The problem with this one is that the English translation (at least the one I had before I tossed it) is an abomination - it's ''adapted for American kitchen''. It's not that there are errors, no, it's not about that at all. It's that it's a completely different book, with different recipes, Americanised. Apparently some American editor thought he was better than Pellaprat and took liberties he should not have taken. A similar problem with La Cuisine by Raymond Oliver. It completely baffles me why they do this, but those editors have zero respect.

I don't know how the Escoffier turned out in English because I have since long avoided English translations of French cookbooks. You should really get the French version, even if it means paying a bit more. Le guide culinaire is surely an amazing book, so is L'Art culinaire moderne (I slightly prefer the former), but in French.

Anyway I still think Elizabeth David is unsurpassed as English-language introduction to French cuisine. I also think that it's better to start with regional/rustic cuisine before attempting grande cuisine. After all, it's what every great French chef has grown up eating before he started his apprenticeship in a Michelin-starred kitchen.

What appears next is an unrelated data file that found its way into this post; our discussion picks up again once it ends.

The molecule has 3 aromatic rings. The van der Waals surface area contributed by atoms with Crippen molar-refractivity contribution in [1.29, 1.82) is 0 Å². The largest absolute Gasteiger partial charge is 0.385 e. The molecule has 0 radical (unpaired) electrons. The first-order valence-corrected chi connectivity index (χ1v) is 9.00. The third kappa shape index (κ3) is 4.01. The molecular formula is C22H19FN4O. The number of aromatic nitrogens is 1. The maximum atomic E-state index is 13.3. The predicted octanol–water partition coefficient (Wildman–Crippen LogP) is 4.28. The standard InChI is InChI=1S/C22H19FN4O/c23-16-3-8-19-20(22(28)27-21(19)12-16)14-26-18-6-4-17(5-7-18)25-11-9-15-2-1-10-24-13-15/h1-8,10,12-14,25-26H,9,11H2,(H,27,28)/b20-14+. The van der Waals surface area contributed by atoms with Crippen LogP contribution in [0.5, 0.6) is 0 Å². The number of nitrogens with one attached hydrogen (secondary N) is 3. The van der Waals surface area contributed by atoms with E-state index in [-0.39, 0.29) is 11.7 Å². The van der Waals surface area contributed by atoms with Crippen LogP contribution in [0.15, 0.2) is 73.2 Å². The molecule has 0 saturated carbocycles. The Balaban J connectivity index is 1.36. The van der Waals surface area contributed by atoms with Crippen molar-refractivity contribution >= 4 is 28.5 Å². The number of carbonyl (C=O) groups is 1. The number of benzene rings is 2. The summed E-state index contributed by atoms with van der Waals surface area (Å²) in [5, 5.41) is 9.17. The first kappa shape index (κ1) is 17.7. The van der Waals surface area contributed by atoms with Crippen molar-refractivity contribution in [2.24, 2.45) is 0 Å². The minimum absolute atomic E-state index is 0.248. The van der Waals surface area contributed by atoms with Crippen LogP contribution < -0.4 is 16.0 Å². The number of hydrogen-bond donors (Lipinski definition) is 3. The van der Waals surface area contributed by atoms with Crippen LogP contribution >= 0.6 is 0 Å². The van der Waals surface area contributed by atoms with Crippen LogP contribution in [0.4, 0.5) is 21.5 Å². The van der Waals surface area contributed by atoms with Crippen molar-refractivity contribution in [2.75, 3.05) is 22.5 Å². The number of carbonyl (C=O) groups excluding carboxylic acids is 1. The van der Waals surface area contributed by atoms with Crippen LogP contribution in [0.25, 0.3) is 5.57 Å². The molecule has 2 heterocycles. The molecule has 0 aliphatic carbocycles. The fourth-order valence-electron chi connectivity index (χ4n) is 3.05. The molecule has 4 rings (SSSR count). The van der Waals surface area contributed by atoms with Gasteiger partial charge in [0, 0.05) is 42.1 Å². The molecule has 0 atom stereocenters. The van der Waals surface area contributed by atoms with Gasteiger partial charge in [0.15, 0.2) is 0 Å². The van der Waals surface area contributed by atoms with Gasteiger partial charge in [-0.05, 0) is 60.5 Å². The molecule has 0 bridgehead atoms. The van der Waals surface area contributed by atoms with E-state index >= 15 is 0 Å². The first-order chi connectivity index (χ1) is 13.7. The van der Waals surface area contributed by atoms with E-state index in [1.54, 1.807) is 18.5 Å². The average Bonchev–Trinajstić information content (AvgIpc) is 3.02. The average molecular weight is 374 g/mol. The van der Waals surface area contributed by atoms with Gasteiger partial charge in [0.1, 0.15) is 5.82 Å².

One more recommendation - not a cookbook, but Bill Buford's recently released Dirt is another amazing introduction, you should definitely read it.
 
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I rather like the big Bocuse and Robuchon cookbooks. When you need to know exactly how to do something, step by step, you lean on Pépin, but Bocuse and Robuchon give a lovely picture of how classic French home cuisine actually looks and operates on its home turf.
 
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I suppose someone should have mentioned Escoffier. Certainly a classic French cookbook and the chapters have plenty of useful information.
But I have found the dishes to be dated and rigid and while the individual techniques and general knowledge are worth knowing, to focus on creating a particular numbered recipe does not really equip anyone to deal with cooking in a more spontaneous, creative or generally useful way when the end goal is simply to "be able to cook"
Which to me means being able to prepare a great meal with whatever you find on hand. If I can't find cockscombs or don't have truffles on hand, should I starve? if I don't have fresh oysters, is the dish called Norman sole completely ruined, despite my cooking the fish perfectly?
Perhaps an uptated. version is needed, with modern terminology for measurements and an ingredient list more in line with modern tastes.
I have owned the Escoffier Guide Culinaire and personally haven't found it useful other than for historical reference or curiosity. A few years ago I parted with it and haven't missed it ever since. Even for a global reference, I prefer the Larousse Gastronomique.
I totally agree with everything. If someone came to my house and asked to borrow it, I wouldn't miss it one bit if they never brought it back.